But boasting about ‘a private mountain’ may not mean anything at first glance. So what does that mean in reality? First, most snowmobile operations are based on Forest Service land, where they aren’t permitted to build permanent structures. That means you’ve got a port-o-potty on the side of a logging road.

Here at Sage, we are blessed with a comfortable base of operations. Our guests arrive to a cozy lodge and our base of operations. You’ll be able to prepare for your snowmobile adventure in comfort. And yes, we have real restrooms!

But the benefits of a private mountain experience don’t end there. We’ve got a lineup of serious grooming equipment and more than 100 miles of professionally groomed trails! Operations on Forest Service land are forced into existing designated trails and don’t have the ability to customize rides for snowmobile tours.

Our many varied trails were designed and are maintained for snowmobiling. They aren’t just old logging roads. You’ll experience open sage flats, giant stands of aspen, winding turns through spruce forests, and jaw-dropping views from the edge of the Eagle River canyon, tumbling more than 2,400 feet below you.

We also groom and maintain 10 sprawling meadows, specifically for playing on snowmobiles! With 6,000 acres to explore and backcountry views of six different mountain ranges, it doesn’t take long to realize why this really is the very best snowmobile experience in the Vail valley.

For options and pricing, please check out our Snowmobiling Page. You can also call us at 970-476-3700 or contact us online.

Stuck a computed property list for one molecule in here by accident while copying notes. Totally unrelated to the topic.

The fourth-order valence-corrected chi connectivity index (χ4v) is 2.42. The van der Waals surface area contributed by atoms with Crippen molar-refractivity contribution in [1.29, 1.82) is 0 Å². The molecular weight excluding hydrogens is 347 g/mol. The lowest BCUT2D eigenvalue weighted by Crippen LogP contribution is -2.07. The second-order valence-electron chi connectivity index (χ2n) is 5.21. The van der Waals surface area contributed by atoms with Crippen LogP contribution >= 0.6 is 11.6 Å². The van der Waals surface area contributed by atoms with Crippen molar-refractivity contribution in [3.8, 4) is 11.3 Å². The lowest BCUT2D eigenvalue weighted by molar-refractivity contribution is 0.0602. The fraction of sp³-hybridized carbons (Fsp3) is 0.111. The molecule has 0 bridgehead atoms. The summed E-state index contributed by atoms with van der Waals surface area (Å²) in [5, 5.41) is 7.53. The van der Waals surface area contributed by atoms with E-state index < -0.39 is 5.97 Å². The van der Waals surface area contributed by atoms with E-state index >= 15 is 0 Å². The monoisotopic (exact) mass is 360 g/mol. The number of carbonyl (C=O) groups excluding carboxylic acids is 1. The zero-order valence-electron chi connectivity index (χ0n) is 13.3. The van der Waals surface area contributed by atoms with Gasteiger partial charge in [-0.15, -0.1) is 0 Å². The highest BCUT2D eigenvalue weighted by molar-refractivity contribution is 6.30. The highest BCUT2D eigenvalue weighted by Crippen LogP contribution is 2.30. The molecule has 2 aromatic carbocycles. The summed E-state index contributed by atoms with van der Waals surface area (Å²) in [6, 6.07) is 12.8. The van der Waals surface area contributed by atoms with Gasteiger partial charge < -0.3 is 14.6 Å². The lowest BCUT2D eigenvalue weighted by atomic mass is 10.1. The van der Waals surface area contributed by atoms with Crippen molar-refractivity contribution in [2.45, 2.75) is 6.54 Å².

Kick Your Holiday Plans Up a Notch with A Snowmobile Adventure

This winter, there may be no better way to celebrate the Holidays than with a big mountain snowmobile adventure! With ski areas requiring reservations and operating at limited capacity, come enjoy the Colorado mountains on a backcountry snowmobile ride. This is the perfect year to elevate your holiday plans, and join us for your own little slice of heaven out here on the snow!

Our private mountain is larger than Vail ski area and home to more than 100 miles of trails. Social distance isn’t an issue and we take sanitizing between each ride very seriously.

From our private mountain, you’ll enjoy towering views that overlook the Eagle River canyon. Feel the wind as you gain speed through open meadows, winding through sage and mountain mahogany. Get a real taste of the Colorado backcountry, riding beneath impressive stands of aspen and spruce. The snowmobiling experience here is unforgettable.

We offer family-friendly guided tours with multiple start times each day. We offer transportation to and from your hotel in Beaver Creek, Vail or Avon. That leaves plenty of time for your other holiday plans. It makes a perfect family event. Our outstanding guides will make sure that beginners and advanced riders alike will have a great time.